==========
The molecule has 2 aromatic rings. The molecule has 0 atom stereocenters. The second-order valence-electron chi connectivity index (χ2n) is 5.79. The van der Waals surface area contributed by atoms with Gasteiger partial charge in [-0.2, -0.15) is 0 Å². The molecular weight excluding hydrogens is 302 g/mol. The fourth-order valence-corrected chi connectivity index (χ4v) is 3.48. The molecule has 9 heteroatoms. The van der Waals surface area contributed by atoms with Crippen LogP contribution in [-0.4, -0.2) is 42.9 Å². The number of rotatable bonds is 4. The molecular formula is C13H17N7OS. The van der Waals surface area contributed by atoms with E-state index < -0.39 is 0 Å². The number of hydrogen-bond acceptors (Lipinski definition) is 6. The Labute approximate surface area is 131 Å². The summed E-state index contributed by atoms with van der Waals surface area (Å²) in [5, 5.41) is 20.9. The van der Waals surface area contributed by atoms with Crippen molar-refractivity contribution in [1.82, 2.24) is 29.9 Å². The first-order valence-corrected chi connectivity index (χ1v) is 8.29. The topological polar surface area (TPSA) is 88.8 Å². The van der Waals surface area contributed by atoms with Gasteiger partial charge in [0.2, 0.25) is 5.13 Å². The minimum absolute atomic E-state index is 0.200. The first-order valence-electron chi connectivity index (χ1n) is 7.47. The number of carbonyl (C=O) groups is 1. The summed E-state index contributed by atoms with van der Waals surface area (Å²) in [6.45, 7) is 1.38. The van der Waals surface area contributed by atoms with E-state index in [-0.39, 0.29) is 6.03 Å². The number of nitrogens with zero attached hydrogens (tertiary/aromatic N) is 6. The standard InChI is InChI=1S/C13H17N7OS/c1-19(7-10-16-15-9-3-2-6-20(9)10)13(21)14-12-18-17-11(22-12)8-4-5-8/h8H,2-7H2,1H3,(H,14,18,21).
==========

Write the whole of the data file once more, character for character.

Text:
The molecule has 2 aromatic rings. The molecule has 0 atom stereocenters. The second-order valence-electron chi connectivity index (χ2n) is 5.79. The van der Waals surface area contributed by atoms with Gasteiger partial charge in [-0.2, -0.15) is 0 Å². The molecular weight excluding hydrogens is 302 g/mol. The fourth-order valence-corrected chi connectivity index (χ4v) is 3.48. The molecule has 9 heteroatoms. The van der Waals surface area contributed by atoms with Crippen LogP contribution in [-0.4, -0.2) is 42.9 Å². The number of rotatable bonds is 4. The molecular formula is C13H17N7OS. The van der Waals surface area contributed by atoms with E-state index < -0.39 is 0 Å². The number of hydrogen-bond acceptors (Lipinski definition) is 6. The Labute approximate surface area is 131 Å². The summed E-state index contributed by atoms with van der Waals surface area (Å²) in [5, 5.41) is 20.9. The van der Waals surface area contributed by atoms with Crippen molar-refractivity contribution in [1.82, 2.24) is 29.9 Å². The first-order valence-corrected chi connectivity index (χ1v) is 8.29. The topological polar surface area (TPSA) is 88.8 Å². The van der Waals surface area contributed by atoms with Gasteiger partial charge in [0.2, 0.25) is 5.13 Å². The minimum absolute atomic E-state index is 0.200. The first-order valence-electron chi connectivity index (χ1n) is 7.47. The number of carbonyl (C=O) groups is 1. The summed E-state index contributed by atoms with van der Waals surface area (Å²) in [6.45, 7) is 1.38. The van der Waals surface area contributed by atoms with E-state index in [-0.39, 0.29) is 6.03 Å². The number of nitrogens with zero attached hydrogens (tertiary/aromatic N) is 6. The standard InChI is InChI=1S/C13H17N7OS/c1-19(7-10-16-15-9-3-2-6-20(9)10)13(21)14-12-18-17-11(22-12)8-4-5-8/h8H,2-7H2,1H3,(H,14,18,21).